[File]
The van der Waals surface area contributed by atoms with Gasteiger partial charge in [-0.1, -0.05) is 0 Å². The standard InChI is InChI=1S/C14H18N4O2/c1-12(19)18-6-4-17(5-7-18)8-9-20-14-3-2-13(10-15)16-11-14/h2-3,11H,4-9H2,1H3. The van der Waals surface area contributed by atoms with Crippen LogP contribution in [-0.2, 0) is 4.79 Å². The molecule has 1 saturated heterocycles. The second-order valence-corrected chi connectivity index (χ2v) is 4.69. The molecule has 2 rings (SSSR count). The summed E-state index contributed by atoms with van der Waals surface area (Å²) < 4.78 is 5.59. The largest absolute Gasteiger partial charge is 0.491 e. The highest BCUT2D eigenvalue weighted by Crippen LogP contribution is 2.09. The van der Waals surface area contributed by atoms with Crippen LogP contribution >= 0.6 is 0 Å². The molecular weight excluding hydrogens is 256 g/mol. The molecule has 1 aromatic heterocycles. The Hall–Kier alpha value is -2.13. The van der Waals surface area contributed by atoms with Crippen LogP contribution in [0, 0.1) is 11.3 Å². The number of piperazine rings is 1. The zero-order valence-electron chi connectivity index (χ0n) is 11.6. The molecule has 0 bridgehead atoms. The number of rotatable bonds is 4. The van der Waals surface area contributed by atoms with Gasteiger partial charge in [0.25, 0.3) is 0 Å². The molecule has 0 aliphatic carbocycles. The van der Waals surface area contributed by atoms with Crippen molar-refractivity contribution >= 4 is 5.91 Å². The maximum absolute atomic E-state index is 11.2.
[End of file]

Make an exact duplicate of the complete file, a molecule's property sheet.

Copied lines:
The van der Waals surface area contributed by atoms with Gasteiger partial charge in [-0.1, -0.05) is 0 Å². The standard InChI is InChI=1S/C14H18N4O2/c1-12(19)18-6-4-17(5-7-18)8-9-20-14-3-2-13(10-15)16-11-14/h2-3,11H,4-9H2,1H3. The van der Waals surface area contributed by atoms with Crippen LogP contribution in [-0.2, 0) is 4.79 Å². The molecule has 1 saturated heterocycles. The second-order valence-corrected chi connectivity index (χ2v) is 4.69. The molecule has 2 rings (SSSR count). The summed E-state index contributed by atoms with van der Waals surface area (Å²) < 4.78 is 5.59. The largest absolute Gasteiger partial charge is 0.491 e. The highest BCUT2D eigenvalue weighted by Crippen LogP contribution is 2.09. The van der Waals surface area contributed by atoms with Crippen LogP contribution >= 0.6 is 0 Å². The molecular weight excluding hydrogens is 256 g/mol. The molecule has 1 aromatic heterocycles. The Hall–Kier alpha value is -2.13. The van der Waals surface area contributed by atoms with Crippen LogP contribution in [0, 0.1) is 11.3 Å². The number of piperazine rings is 1. The zero-order valence-electron chi connectivity index (χ0n) is 11.6. The molecule has 0 bridgehead atoms. The number of rotatable bonds is 4. The van der Waals surface area contributed by atoms with Gasteiger partial charge in [0.25, 0.3) is 0 Å². The molecule has 0 aliphatic carbocycles. The van der Waals surface area contributed by atoms with Crippen molar-refractivity contribution >= 4 is 5.91 Å². The maximum absolute atomic E-state index is 11.2.